Pivoting to financial reform could be a way for Republicans to rally around an affirmative policy measure. Financial reform that ends Too Big to Fail and encourages prudence in the financial system could unify the party base and reach out to those in the center. Rather than splintering the party or making it seem deaf to the needs of the middle — as debates over the budget and immigration, for example, have sometimes done — financial reform could point the Republican way forward for a set of policies that at once embodies market imperatives, improves the national economy, and speaks to the needs of the vast majority of Americans.

Republicans are presented here with a real opportunity, as financial reform is an issue where conservative interests overlap with those of the sensible Left. Senate Republicans could work to craft a financial-reform deal or series of deals with Democrats such as Sherrod Brown and Elizabeth Warren (yes, Elizabeth Warren). Republicans in the House can pass a financial-reform bill, negotiate a compromise with the Senate version, and send the reconciled bill to President Obama. If he vetoes it, that is a popular win for Republicans. If he signs it, Republicans can share in the credit for passing a much-needed and popular reform for the financial system. By taking an assertive position on financial reform now, Republicans can position themselves not as followers of Democratic demands but as equal partners in the task of governance. Just as welfare reform helped redeem the Democratic party in the eyes of many in the middle, financial reform could help wash away some of the stigmas currently troubling the Republican brand. Financial reform would also, like welfare reform, accomplish a fundamentally conservative end.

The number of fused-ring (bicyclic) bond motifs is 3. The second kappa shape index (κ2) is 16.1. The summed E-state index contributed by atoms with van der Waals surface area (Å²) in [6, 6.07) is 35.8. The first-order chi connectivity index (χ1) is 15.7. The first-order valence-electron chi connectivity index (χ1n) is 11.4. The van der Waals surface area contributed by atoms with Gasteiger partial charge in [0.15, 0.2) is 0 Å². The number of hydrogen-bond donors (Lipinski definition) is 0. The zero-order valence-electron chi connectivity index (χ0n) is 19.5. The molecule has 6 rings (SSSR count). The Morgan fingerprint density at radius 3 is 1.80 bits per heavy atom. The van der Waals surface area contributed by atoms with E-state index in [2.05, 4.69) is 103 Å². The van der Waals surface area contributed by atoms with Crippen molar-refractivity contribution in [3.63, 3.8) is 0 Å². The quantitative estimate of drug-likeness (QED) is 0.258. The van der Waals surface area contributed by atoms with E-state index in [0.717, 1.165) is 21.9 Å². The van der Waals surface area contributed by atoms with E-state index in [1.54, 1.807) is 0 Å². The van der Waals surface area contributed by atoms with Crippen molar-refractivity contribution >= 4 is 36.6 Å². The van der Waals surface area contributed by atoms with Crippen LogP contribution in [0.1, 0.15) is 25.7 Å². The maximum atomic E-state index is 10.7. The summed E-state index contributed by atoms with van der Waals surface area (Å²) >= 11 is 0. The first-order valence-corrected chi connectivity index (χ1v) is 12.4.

Only by opening the financial sector up to failure can we also open it up to enduring market success. The risk of failure encourages prudence. A financial sector that operated as a free and legal market would have a variety of interests and viewpoints, which would weaken the ability of a few mega-corporations to influence Congress and subvert the market. Without a functioning and sensible financial system, the U.S. economy faces dim prospects for a recovery. The current extended stagnation has numerous sources, but one wonders whether the dysfunctional financial system has a significant role here. The success of small government in the United States seems closely connected to a vibrant economy, and anything that restores the vitality of the economy could have positive implications for small-government aims.

The precise policies of a conservative approach to financial reform should remain part of an evolving discussion, and now is certainly not the time to close that off. For now, conservatives should agree to restore the long-term vitality of the financial system by moving it toward the principles of market pluralism and diffusion of interests, which would go far toward restoring both the Republican party and the U.S. economy.

Fred Bauer is a writer from New England. He blogs at A Certain Enthusiasm, and his work has been featured in numerous publications.